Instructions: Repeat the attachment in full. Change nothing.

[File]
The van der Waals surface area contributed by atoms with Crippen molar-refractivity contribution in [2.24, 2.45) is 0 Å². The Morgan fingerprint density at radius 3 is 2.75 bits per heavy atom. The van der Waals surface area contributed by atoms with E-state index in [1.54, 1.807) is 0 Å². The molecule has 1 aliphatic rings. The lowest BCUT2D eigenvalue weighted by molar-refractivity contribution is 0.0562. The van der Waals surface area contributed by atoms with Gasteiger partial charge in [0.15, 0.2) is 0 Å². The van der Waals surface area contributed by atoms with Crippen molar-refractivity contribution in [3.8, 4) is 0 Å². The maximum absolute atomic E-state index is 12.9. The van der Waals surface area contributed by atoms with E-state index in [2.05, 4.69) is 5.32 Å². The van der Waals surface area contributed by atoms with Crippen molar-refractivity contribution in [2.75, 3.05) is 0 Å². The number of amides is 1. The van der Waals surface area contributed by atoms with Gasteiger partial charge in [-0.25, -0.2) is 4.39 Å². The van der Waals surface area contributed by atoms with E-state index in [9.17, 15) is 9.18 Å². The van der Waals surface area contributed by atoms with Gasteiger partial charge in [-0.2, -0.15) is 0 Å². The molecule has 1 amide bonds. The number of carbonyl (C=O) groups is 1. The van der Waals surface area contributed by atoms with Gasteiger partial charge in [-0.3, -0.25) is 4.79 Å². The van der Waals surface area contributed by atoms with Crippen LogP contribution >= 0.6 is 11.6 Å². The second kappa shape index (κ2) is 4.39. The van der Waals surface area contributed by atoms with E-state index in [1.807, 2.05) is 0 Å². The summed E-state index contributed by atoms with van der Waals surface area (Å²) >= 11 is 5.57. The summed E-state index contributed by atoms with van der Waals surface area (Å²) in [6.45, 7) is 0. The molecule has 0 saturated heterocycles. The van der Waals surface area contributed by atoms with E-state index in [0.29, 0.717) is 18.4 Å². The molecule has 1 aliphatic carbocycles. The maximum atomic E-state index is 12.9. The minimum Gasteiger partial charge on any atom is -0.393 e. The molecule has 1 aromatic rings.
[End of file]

The van der Waals surface area contributed by atoms with Crippen molar-refractivity contribution in [2.24, 2.45) is 0 Å². The Morgan fingerprint density at radius 3 is 2.75 bits per heavy atom. The van der Waals surface area contributed by atoms with E-state index in [1.54, 1.807) is 0 Å². The molecule has 1 aliphatic rings. The lowest BCUT2D eigenvalue weighted by molar-refractivity contribution is 0.0562. The van der Waals surface area contributed by atoms with Gasteiger partial charge in [0.15, 0.2) is 0 Å². The van der Waals surface area contributed by atoms with Crippen molar-refractivity contribution in [3.8, 4) is 0 Å². The maximum absolute atomic E-state index is 12.9. The van der Waals surface area contributed by atoms with E-state index in [2.05, 4.69) is 5.32 Å². The van der Waals surface area contributed by atoms with Crippen molar-refractivity contribution in [2.75, 3.05) is 0 Å². The number of amides is 1. The van der Waals surface area contributed by atoms with Gasteiger partial charge in [-0.25, -0.2) is 4.39 Å². The van der Waals surface area contributed by atoms with E-state index in [9.17, 15) is 9.18 Å². The van der Waals surface area contributed by atoms with Gasteiger partial charge in [-0.2, -0.15) is 0 Å². The molecule has 1 amide bonds. The number of carbonyl (C=O) groups is 1. The van der Waals surface area contributed by atoms with Gasteiger partial charge in [-0.3, -0.25) is 4.79 Å². The van der Waals surface area contributed by atoms with Crippen LogP contribution >= 0.6 is 11.6 Å². The second kappa shape index (κ2) is 4.39. The van der Waals surface area contributed by atoms with E-state index in [1.807, 2.05) is 0 Å². The summed E-state index contributed by atoms with van der Waals surface area (Å²) >= 11 is 5.57. The summed E-state index contributed by atoms with van der Waals surface area (Å²) in [6.45, 7) is 0. The molecule has 0 saturated heterocycles. The van der Waals surface area contributed by atoms with E-state index in [0.29, 0.717) is 18.4 Å². The molecule has 1 aliphatic carbocycles. The maximum atomic E-state index is 12.9. The minimum Gasteiger partial charge on any atom is -0.393 e. The molecule has 1 aromatic rings.